The two big electoral events of 2016—Brexit and the election of Donald Trump as the next U.S. president—were seemingly conjoined from the moment the United Kingdom voted to leave the European Union. That historic day in June was a sign that American voters might also choose, once given the chance, to give their ruling elites as hard a kick as possible, for as many reasons as possible. And just as the European Commission, a symbol of elitism, became the target for the British public, so too did Democratic presidential candidate Hillary Clinton become a target for the American public on election day.

The two political upheavals are united in that both societies include a class of people whose job prospects have been wrecked by the outsourcing of labor, people for whom globalization is a problem rather than an opportunity. Perhaps the most important similarity, at least in the long term, will be that both events raise the possibility of a new left-right hybrid in domestic politics: one that learns from the years of lax immigration and the years of lax economics. This hybrid acknowledges the failures of right-wing free-market economics, favoring forms of protectionism over internationalism in trade policies; it also ignores some of the restraining shibboleths of left and right in recent years, instead recognizing legitimate fears of economic competition from abroad and the social concerns that immigration can bring.

Any adaptation to this reality from the political mainstream will not come easily. In both the United States and the United Kingdom, traditional politicians of the left and right have been struggling to speak to their own constituencies, let alone across the aisle. It proved as hard for Clinton to reach left-wing voters in rust-belt Michigan as it did for former British Prime Minister David Cameron to appeal to traditional right-wing voters in Sunderland, a car manufacturing hub in the United Kingdom. Both nodded at the gravity of such constituents’ concerns, but both failed to recognize the true severity of those fears. 

Meanwhile, as compromised centrists, Clinton and Cameron were unable to speak to the flaws within their own political party or really lay into the failures of their opponents’ parties. Both gave unsatisfactory answers to growing suspicions that their respective country’s current economic policies favor the few over the many. Nor did either sufficiently address the fact that voters have not been moving to the political left in any large numbers—not least because in the United Kingdom and the United States, the left loathes talking about the identity and immigration concerns of the public and prefers to lecture on why the public is wrong to feel the way it does.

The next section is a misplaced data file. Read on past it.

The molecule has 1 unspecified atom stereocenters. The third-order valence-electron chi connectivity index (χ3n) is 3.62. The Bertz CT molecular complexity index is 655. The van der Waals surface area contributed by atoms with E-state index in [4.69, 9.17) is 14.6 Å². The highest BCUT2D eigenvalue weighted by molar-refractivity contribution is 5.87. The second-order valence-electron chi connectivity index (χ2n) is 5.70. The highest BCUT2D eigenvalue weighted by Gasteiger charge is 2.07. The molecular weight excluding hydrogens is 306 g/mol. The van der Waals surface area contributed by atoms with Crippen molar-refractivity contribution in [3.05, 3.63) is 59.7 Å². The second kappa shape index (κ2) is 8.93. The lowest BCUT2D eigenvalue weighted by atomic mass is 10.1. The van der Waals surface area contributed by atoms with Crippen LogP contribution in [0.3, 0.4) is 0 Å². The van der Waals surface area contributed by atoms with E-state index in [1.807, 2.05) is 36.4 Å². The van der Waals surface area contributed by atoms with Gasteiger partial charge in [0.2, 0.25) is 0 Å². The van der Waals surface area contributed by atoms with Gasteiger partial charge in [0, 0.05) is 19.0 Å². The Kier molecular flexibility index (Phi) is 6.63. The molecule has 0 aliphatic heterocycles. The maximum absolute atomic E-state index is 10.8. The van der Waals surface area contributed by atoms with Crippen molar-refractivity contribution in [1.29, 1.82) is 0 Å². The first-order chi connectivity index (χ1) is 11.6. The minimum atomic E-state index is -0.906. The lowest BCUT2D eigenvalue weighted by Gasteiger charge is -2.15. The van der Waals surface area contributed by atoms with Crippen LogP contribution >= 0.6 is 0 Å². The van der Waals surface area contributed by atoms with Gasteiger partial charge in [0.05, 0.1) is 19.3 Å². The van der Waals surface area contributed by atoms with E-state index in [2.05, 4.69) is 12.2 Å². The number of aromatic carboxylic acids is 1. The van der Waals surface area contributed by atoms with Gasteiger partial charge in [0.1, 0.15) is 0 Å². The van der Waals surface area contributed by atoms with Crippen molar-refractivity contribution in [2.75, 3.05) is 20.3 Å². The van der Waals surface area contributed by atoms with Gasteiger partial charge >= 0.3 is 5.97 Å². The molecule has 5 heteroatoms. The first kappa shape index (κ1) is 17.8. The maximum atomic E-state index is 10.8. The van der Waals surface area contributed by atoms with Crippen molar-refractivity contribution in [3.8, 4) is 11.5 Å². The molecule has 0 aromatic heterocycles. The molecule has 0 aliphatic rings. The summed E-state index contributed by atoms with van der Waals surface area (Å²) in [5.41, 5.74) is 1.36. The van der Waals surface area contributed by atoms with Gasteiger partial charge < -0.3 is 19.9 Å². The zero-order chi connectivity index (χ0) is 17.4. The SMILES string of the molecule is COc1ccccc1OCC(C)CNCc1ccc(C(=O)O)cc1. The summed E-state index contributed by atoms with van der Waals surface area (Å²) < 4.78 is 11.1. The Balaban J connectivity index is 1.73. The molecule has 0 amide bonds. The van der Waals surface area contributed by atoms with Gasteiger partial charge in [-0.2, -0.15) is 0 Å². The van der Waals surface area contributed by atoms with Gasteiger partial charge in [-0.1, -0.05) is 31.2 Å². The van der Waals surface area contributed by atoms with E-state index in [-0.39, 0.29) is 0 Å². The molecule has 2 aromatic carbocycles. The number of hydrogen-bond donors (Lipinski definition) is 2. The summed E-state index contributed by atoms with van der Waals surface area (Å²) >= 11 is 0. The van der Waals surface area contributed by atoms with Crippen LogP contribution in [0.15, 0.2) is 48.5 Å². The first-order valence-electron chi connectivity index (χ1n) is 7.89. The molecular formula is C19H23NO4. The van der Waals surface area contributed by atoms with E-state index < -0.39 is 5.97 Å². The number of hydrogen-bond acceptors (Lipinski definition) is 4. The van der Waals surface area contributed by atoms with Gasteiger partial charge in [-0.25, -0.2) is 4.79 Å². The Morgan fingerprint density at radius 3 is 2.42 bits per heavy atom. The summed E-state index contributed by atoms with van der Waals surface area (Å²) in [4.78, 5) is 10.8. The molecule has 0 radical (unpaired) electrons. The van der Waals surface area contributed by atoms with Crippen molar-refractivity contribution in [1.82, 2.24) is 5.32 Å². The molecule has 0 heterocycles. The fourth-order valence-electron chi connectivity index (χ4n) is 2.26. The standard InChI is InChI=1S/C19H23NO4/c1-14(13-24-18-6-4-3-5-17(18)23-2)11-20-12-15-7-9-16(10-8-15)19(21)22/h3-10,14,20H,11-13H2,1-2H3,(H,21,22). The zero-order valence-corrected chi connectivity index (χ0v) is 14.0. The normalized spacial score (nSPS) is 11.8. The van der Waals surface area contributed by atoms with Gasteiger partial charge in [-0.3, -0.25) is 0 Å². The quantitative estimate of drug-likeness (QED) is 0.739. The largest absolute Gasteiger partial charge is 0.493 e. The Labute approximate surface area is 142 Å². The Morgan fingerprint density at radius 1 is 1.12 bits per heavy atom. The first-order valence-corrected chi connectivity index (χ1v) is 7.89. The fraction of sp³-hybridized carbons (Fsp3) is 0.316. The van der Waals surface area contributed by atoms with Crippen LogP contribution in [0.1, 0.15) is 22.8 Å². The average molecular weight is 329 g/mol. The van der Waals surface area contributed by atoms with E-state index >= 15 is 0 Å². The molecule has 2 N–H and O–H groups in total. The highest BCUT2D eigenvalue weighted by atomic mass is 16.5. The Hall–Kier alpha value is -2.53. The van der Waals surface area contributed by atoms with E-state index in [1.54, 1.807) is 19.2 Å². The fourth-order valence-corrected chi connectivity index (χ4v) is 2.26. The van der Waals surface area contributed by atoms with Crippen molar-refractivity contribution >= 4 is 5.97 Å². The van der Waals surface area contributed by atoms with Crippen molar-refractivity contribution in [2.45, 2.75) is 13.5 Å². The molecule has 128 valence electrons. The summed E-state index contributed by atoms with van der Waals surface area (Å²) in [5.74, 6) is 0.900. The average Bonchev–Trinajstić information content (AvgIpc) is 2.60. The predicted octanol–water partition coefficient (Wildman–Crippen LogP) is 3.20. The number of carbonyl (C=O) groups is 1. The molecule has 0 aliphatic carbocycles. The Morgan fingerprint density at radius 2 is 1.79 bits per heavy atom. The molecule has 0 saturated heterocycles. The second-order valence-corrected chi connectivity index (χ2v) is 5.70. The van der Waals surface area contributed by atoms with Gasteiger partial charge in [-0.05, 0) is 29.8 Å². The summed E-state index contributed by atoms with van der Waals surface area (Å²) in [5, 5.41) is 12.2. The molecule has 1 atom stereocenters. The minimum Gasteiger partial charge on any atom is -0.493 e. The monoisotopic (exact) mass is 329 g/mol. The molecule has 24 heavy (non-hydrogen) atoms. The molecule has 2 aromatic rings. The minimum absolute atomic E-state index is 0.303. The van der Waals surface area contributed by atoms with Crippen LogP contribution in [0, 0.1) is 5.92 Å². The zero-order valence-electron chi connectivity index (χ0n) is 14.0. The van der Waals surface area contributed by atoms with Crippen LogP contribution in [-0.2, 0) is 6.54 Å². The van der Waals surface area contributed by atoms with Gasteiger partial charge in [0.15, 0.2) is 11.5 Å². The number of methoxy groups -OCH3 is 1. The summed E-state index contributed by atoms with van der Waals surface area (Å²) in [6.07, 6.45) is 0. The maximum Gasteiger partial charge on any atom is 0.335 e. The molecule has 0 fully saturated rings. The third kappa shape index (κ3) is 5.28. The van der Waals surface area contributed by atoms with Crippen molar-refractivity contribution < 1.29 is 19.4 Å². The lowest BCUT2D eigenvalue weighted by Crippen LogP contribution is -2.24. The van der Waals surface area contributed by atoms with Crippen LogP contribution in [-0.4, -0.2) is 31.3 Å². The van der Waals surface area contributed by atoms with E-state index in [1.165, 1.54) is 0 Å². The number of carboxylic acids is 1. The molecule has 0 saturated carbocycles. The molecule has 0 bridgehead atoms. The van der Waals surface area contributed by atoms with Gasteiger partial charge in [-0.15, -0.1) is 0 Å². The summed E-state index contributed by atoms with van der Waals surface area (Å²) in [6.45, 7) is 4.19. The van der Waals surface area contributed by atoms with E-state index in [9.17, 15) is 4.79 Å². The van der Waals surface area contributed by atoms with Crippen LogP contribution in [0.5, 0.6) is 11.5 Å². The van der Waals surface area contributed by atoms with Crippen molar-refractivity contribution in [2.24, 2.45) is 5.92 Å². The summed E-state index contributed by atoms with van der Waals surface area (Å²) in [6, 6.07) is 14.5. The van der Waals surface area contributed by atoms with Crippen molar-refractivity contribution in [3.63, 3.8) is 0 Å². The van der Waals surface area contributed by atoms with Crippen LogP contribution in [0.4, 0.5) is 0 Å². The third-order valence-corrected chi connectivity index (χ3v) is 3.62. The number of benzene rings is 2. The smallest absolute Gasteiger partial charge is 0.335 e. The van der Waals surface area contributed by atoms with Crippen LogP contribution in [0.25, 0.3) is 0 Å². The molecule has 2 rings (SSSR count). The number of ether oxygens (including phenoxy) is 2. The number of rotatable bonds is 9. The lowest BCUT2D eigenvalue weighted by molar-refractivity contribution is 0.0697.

Social liberals have spent years scolding and lecturing conservatives without listening to what the other side has had to say. Rarely did they consider the possibility that the public did not need to be corrected, because the public was not necessarily wrong. Recognizing the existence of the people who have been “left behind” is not the same as doing something to help them. Finding them work may prove difficult. But castigating them for racism and other assorted bigotries is rubbing salt in their wounds. 

It is true that Trump used inflammatory language against minorities and women, but liberals should not have attacked his supporters by portraying them as racist, misogynist, and homophobic fascists. Supporting border control or conservative values should not automatically earn one such a violent label. The correct response would have been to acknowledge the legitimacy of concerns over the free market and immigration. The incorrect response was to name call, which Clinton resorted to when she said that many of Trump’s supporters belonged to a “basket of deplorables.”

In her concession speech, Clinton emphasized how important “tolerance” is in politics. True, the Trump campaign displayed a level of intolerance to contrary views, but it was not alone. Similarly, anyone voting Leave in the United Kingdom was portrayed as racist: but this attempt to shut down debate simply constituted an attempt by the Remain campaign to hold its opponents below the waterline. After all, the main Leave campaign in the United Kingdom’s referendum conspicuously veered away from putting forth a blatant anti-immigration platform, even if such sentiments drove some but certainly not all voters to the polls. The campaign centered on a sunny, optimistic vision of a United Kingdom, still a prominent global player, but merely unshackled from the restraints of Brussels. 

In such a situation, it would be wrong to blame the public for choosing a rather drastic way to signal its massive discontent. Would it have stood any chance of being heard if Clinton had won, or for that matter, Marco Rubio? No. The public sensed that both—perhaps Rubio in particular—would, as the favored candidates of their respective parties, simply give a nod to its concerns but, once in office, do little or nothing to address them. To have voted for such a person would not have been a way to make the public’s message heard, any more than a narrow Remain vote would have made the undeniably concerned voices of British voters heard in the corridors of Brussels. When it seems that nothing at all can get through to the elites, pushing the emergency button becomes not only a legitimate but also possibly the only responsible thing to do.

You are reading a free article.

Subscribe to Foreign Affairs to get unlimited access.

  • Paywall-free reading of new articles and a century of archives
  • Unlock access to iOS/Android apps to save editions for offline reading
  • Six issues a year in print, online, and audio editions
Subscribe Now